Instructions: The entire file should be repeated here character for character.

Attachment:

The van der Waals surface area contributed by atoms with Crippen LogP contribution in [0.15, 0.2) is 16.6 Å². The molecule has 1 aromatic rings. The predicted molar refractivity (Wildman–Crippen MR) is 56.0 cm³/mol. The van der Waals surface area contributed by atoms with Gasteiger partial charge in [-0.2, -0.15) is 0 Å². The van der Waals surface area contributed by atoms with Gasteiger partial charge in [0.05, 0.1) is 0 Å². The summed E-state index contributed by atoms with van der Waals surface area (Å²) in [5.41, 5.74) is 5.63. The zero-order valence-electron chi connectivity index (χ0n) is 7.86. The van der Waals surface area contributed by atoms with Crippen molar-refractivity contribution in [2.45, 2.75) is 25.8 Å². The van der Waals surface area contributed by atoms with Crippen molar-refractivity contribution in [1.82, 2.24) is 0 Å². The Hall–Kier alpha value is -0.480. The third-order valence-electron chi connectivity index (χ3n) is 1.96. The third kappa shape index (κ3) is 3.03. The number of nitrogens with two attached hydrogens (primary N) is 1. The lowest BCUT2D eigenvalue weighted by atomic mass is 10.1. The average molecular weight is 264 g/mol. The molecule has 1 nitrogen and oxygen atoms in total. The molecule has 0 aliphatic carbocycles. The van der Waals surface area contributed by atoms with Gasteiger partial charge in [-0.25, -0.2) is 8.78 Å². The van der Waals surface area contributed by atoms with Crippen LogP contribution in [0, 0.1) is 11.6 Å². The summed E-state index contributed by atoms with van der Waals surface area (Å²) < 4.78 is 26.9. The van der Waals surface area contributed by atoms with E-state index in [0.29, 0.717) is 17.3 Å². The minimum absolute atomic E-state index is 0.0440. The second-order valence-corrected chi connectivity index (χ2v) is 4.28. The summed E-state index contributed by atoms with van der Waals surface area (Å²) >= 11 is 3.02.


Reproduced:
The van der Waals surface area contributed by atoms with Crippen LogP contribution in [0.15, 0.2) is 16.6 Å². The molecule has 1 aromatic rings. The predicted molar refractivity (Wildman–Crippen MR) is 56.0 cm³/mol. The van der Waals surface area contributed by atoms with Gasteiger partial charge in [-0.2, -0.15) is 0 Å². The van der Waals surface area contributed by atoms with Gasteiger partial charge in [0.05, 0.1) is 0 Å². The summed E-state index contributed by atoms with van der Waals surface area (Å²) in [5.41, 5.74) is 5.63. The zero-order valence-electron chi connectivity index (χ0n) is 7.86. The van der Waals surface area contributed by atoms with Crippen molar-refractivity contribution in [2.45, 2.75) is 25.8 Å². The van der Waals surface area contributed by atoms with Crippen molar-refractivity contribution in [1.82, 2.24) is 0 Å². The Hall–Kier alpha value is -0.480. The third-order valence-electron chi connectivity index (χ3n) is 1.96. The third kappa shape index (κ3) is 3.03. The number of nitrogens with two attached hydrogens (primary N) is 1. The lowest BCUT2D eigenvalue weighted by atomic mass is 10.1. The average molecular weight is 264 g/mol. The molecule has 1 nitrogen and oxygen atoms in total. The molecule has 0 aliphatic carbocycles. The van der Waals surface area contributed by atoms with Gasteiger partial charge in [-0.25, -0.2) is 8.78 Å². The van der Waals surface area contributed by atoms with Crippen LogP contribution in [0, 0.1) is 11.6 Å². The summed E-state index contributed by atoms with van der Waals surface area (Å²) < 4.78 is 26.9. The van der Waals surface area contributed by atoms with E-state index in [0.29, 0.717) is 17.3 Å². The minimum absolute atomic E-state index is 0.0440. The second-order valence-corrected chi connectivity index (χ2v) is 4.28. The summed E-state index contributed by atoms with van der Waals surface area (Å²) >= 11 is 3.02.